According to Coach Nagaraj, the most crucial aspect of sports training is understanding the physical attributes and psyche of the trainees and what to expect from them in terms of technique. He begins by saying that the body is a framework related to a certain genetic make-up; the best sport suited to one body type may not be suited to another – “simply said, a middle distance runner cannot hope to be a sprinter.” What is of prime importance is the field or category under which one is likely to perform best, and where there is a better likelihood of winning medals. This, he says, requires tremendous understanding. It is now provided by research on human biodiversity. Apart from the information, the athlete must trust his coach who knows from experience! He laments the fact that with the arrival of the internet, information is available to one and all which has led to the deterioration of the coach-trainee trust – in such cases, unhurried diplomacy to communicate with youngsters is another aspect that influences coach-trainee bond.
“Training for athletics and training athletes are two very different things and, believe me, it takes a lot of mental strength to be objective as a coach; body constitutions being different, people perform very differently in varied climatic conditions,” he says. Both trainers and trainees need to have a good rapport and trust in one another, in order to give the best. He explains, citing the example of athletes from mountainous regions like Sikkim, having trained under low oxygen conditions even in their peak physical and mental fitness, how they fail to deliver in the plains where the oxygen concentration is high.
In recent years, he has seen cultural differences play havoc with his own athletes. His star hurdler was to train at a camp in Punjab and then in the US. Her metabolism that worked around rice and lentil or, in other words, a moderate protein diet, did not co-operate with a differed protein-rich diet followed by strenuous weight training. Coach Nagaraj says that, though diploma programmes for coaches mention this in theory, sensitisation to these aspects of training is something that takes time to acquire. In this respect, he says that there is need for more regional institutes like NIS Patiala so that athletes can work closer home and in more suitable training conditions.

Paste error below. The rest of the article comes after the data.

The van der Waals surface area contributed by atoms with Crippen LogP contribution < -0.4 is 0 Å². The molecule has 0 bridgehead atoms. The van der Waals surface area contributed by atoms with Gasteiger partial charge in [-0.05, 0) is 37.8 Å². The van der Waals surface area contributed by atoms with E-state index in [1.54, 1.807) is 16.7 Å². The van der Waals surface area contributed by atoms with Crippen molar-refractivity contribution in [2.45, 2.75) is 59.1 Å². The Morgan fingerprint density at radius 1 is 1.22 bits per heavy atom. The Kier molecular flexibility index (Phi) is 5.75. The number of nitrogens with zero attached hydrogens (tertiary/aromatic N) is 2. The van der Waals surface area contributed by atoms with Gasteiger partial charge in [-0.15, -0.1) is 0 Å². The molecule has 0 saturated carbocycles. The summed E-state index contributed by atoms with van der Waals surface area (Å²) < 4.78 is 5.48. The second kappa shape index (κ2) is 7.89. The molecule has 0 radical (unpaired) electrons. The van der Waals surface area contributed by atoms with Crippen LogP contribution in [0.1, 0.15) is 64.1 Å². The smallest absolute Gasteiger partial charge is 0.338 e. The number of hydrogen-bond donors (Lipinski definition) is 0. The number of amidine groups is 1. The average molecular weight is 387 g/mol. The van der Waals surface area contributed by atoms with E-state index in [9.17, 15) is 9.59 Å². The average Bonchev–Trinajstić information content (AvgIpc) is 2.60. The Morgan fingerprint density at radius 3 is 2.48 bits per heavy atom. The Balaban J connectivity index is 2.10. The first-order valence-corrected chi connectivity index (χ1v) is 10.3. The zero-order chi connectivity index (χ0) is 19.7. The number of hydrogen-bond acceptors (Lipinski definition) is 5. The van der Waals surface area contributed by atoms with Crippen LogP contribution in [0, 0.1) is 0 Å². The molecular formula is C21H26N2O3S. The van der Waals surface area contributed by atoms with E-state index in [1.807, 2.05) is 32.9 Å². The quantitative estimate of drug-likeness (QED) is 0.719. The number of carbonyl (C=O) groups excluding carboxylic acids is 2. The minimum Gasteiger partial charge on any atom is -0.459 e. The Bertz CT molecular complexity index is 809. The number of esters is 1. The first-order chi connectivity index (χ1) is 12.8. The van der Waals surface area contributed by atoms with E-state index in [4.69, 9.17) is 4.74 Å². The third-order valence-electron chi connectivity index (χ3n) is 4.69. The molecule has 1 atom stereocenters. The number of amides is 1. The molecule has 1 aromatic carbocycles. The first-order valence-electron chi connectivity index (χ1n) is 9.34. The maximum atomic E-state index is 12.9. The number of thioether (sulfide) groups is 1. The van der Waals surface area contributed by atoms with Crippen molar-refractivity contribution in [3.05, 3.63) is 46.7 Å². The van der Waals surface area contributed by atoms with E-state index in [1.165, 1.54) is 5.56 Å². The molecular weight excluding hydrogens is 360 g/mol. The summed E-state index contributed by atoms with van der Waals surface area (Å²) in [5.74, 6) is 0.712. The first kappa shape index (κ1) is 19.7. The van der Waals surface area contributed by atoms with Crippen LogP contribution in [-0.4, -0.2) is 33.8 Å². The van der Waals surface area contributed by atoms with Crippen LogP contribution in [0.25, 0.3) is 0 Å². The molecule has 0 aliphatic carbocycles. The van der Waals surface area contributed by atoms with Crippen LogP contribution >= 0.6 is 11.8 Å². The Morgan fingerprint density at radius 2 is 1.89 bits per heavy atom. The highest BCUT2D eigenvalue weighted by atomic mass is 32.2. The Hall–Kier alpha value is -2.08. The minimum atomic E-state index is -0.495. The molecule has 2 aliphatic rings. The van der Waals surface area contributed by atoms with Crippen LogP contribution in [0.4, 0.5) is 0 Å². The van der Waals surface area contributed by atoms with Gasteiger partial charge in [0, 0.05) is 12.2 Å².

G. Gayathri, who completed her MBA two years ago, has still not found job-placement and says with resignation, “Those who interview me on account of my qualification feel my sport pursuits may oveshadow my contribution to their business. Perhaps they are correct!” With regard to this, Coach says that in training centres the world over, there is intense specialisation and technological advancement in the field of Sports Medicine, Biomechanics, Physiotheraphy and Psychology. “Strike while the iron is hot!” he says. Sportspersons should also be given performance incentives like aid to study sports-related subjects where they can continue to contribute even after their prime. This is something he is very passionate about and hopes to bring about some positive change with the help of his wife Dr. Mrs. Grace Helina, who is the Vice-Chancellor of Tamil Nadu Physical Education and Sports University. His next milestone is to start a sports academy that would offer short term certificate courses in the above-mentioned categories in addition to Sports Administration. “Those who know the pain and tears that go into training will understand the disappointment of rejection at boot-camps on account of poor administration. As for others who have no prospects after their performing days are over, we have to bring about a huge change.”
“Each and everyone of us has been put in this world with an intent and purpose. We have been given unique talents to fulfil this purpose. We just need to search within ourselves to identify this and go after it! We can each be leaders in our own right,” he says with great confidence and is an exemplar of this. P. Nagarajan, with his unrelenting work as a coach, mentor and one who is trying to bring about a mass transformation in the attitude towards sport, is a fitting champion of Chennai. – Courtesy: Champions of Chennai, KSA Trust).